Riordan’s unique characters include a startlingly diverse range of family situations, personalities, and voices that can easily spark discussion with each new chapter. He also draws heavily on mythologies including (at the moment) Greco-Roman, Egyptian, and Norse. The protagonists are well-intentioned, flawed individuals who give nothing else than their best while learning the value of companionship, courage, and even sacrifice. These characters feel startlingly real at times as they struggle with single-parent homes, death, poverty, and race, all while battling against forces of evil that are seemingly unbeatable.

Riordan also does a great job at setting, I would say, recommended age levels for when to read these books, in a similar way that J.K. Rowling did with her Harry Potter series. The issues covered and the challenges faced often coincide with the maturity level of the protagonist of the book, so an 11-year-old Percy deals with struggles that an average 11-year-old might deal with (aside from battling the occasional monster.)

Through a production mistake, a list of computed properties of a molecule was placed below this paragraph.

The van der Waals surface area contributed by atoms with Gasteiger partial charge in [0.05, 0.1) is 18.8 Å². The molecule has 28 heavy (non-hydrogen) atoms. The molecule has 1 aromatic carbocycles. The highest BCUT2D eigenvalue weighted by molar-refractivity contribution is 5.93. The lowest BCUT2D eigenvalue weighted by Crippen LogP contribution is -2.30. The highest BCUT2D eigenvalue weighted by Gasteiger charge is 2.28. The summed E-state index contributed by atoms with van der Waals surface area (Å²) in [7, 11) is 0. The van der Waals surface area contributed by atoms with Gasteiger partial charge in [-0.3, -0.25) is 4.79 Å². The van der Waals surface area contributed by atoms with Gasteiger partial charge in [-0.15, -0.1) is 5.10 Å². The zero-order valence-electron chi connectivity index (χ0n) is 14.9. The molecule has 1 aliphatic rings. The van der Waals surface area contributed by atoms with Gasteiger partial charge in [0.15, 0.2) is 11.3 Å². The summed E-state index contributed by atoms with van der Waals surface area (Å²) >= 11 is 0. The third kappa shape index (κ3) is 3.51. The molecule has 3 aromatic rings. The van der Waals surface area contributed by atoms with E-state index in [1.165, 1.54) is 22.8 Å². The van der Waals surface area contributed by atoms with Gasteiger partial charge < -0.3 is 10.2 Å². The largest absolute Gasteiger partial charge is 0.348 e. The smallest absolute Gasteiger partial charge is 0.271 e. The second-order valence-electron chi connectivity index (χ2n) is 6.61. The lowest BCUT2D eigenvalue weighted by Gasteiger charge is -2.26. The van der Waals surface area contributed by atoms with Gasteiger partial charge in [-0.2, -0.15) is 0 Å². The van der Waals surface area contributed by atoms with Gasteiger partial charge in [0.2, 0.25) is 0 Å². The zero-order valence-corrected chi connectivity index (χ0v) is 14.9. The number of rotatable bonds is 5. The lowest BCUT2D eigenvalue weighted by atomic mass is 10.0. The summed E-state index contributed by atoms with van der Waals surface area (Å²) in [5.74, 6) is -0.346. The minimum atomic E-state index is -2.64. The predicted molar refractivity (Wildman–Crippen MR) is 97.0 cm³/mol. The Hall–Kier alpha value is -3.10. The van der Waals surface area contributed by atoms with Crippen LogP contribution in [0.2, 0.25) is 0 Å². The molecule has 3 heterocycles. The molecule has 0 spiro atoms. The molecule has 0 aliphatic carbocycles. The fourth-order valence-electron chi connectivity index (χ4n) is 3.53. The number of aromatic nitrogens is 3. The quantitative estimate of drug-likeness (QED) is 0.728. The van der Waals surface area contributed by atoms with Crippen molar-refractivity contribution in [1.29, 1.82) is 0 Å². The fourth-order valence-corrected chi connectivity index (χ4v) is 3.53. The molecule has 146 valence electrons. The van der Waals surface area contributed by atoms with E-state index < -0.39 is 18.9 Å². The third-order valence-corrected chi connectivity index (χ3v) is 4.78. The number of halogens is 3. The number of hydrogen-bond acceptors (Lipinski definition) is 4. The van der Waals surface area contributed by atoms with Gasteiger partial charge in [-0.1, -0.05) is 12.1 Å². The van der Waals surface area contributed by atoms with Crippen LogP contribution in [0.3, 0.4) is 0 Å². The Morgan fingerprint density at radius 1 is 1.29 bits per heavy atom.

So you’re probably wondering, “Well, you seem pretty positive on the books. Why write a post about them?” Fancy that, I was just about to answer that question.